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3 easy steps to start an estate plan

On Behalf of | Apr 6, 2024 | Estate Planning |

It is common for people to procrastinate about estate planning, and many adults have their own explanations for why they put off this important process. In some cases, people find the variety of options overwhelming. They overcomplicate estate planning, which prevents them from seriously committing to the process.

Estate plans can be incredibly complex, but they don’t need to be. It is actually very simple to create a basic estate plan that can provide essential protection for the testator drafting the documents. The three steps below are all that separate someone without an estate plan from someone with the protection of legal paperwork.

Consider relationships and support needs

One of the most important elements of estate planning is addressing any close relationships, including those with dependent family members. Testators may need to think about naming a guardian for their children or providing life insurance so that their spouse can pay off the balance on the mortgage for the family home. A testator usually wants to provide for the needs of those left behind when they die. People also need to consider who might have the responsibility to serve as their attorney-in-fact, the guardian of their children or the personal representative of their state.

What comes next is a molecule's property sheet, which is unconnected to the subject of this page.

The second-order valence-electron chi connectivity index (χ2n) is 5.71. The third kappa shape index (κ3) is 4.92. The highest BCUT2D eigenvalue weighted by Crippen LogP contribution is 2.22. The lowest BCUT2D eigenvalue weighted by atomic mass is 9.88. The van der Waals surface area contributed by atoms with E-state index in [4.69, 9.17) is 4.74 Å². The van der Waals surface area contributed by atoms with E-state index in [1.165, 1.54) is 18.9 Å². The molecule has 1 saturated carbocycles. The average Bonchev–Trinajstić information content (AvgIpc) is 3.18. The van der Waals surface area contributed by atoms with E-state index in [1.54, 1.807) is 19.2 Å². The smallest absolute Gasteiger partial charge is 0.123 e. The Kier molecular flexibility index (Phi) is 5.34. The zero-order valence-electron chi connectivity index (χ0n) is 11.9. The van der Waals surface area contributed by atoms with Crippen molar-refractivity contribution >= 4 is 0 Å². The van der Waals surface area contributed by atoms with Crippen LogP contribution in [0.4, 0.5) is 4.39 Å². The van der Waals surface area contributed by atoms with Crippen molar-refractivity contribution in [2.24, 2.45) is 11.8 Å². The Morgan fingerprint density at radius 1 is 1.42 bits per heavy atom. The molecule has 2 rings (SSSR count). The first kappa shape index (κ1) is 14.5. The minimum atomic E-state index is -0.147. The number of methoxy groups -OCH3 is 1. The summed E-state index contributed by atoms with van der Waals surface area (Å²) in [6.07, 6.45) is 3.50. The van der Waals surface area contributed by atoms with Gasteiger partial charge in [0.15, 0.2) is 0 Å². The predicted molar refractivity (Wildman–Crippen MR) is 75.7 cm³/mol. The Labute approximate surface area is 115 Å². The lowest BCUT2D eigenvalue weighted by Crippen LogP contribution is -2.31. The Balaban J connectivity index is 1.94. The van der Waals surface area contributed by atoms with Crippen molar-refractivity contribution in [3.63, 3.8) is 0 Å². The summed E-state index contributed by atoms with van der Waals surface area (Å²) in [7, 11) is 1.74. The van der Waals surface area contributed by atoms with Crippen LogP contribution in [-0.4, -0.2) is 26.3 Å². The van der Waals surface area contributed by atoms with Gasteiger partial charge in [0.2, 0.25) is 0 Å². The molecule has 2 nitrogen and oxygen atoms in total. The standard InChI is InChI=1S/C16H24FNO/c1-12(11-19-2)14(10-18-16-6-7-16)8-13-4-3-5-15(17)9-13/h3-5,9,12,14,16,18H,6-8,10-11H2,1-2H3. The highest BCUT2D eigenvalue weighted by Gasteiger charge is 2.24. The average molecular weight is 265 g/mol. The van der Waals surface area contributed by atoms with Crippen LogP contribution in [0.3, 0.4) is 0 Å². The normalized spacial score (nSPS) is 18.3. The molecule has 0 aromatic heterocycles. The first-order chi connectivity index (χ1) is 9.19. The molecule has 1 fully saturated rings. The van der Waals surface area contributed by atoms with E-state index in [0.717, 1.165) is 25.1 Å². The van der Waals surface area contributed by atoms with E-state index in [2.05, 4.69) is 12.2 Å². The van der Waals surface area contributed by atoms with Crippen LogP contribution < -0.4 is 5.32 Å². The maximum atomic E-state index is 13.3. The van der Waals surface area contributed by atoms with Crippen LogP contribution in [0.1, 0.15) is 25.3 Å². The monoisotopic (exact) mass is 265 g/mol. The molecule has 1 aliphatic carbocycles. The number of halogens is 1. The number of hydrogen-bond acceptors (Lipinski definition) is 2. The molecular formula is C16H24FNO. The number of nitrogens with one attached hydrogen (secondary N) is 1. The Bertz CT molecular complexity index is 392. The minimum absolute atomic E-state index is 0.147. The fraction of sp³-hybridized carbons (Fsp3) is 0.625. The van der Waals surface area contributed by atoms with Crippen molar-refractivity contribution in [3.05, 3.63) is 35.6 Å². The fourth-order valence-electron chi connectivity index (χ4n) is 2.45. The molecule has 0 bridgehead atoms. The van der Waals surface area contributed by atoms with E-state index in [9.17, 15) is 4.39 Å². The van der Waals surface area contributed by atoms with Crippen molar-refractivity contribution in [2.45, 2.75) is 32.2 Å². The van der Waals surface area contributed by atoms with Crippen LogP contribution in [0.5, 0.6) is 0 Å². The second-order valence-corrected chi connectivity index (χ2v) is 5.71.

Create an inventory of assets and liabilities

An estate assumes ownership over someone’s property and has responsibility for their tax obligations and debts. The estate planning process often involves a review of finances to ensure the estate can cover someone’s debts. People also need to identify the assets that they need to include in their estate plans.

Schedule a discussion with somebody professional

Some people fall down the rabbit hole of attempting to draft their own documents, possibly by using the internet. They leave themselves at risk of invalid paperwork and mistakes that could lead to probate litigation. Once someone has identified their estate planning needs by reviewing their relationships, family circumstances and finances, they can explain to a lawyer what they need to accomplish with an estate plan. A lawyer can help them put together the right documents given their wishes, including wills, powers of attorney and even trusts.

Someone only needs a few days of reflection and review, combined with the right support, to set themselves up for successful estate planning. Overcoming the impulse to procrastinate may be the most important step of the estate planning process.